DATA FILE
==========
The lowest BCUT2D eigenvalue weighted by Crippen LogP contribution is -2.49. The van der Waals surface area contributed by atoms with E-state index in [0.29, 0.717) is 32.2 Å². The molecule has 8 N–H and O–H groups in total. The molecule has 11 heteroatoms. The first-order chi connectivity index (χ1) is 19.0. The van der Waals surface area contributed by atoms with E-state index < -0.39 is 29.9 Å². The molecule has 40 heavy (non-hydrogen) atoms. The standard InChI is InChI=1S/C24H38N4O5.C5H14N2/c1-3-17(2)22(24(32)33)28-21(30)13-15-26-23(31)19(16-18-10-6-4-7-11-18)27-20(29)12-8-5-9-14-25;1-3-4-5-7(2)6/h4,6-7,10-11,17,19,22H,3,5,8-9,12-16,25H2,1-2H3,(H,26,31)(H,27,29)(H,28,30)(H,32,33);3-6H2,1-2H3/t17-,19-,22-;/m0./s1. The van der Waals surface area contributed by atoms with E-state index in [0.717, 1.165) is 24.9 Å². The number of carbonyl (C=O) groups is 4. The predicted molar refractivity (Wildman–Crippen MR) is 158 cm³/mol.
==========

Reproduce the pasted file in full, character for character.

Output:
The lowest BCUT2D eigenvalue weighted by Crippen LogP contribution is -2.49. The van der Waals surface area contributed by atoms with E-state index in [0.29, 0.717) is 32.2 Å². The molecule has 8 N–H and O–H groups in total. The molecule has 11 heteroatoms. The first-order chi connectivity index (χ1) is 19.0. The van der Waals surface area contributed by atoms with E-state index < -0.39 is 29.9 Å². The molecule has 40 heavy (non-hydrogen) atoms. The standard InChI is InChI=1S/C24H38N4O5.C5H14N2/c1-3-17(2)22(24(32)33)28-21(30)13-15-26-23(31)19(16-18-10-6-4-7-11-18)27-20(29)12-8-5-9-14-25;1-3-4-5-7(2)6/h4,6-7,10-11,17,19,22H,3,5,8-9,12-16,25H2,1-2H3,(H,26,31)(H,27,29)(H,28,30)(H,32,33);3-6H2,1-2H3/t17-,19-,22-;/m0./s1. The van der Waals surface area contributed by atoms with E-state index in [0.717, 1.165) is 24.9 Å². The number of carbonyl (C=O) groups is 4. The predicted molar refractivity (Wildman–Crippen MR) is 158 cm³/mol.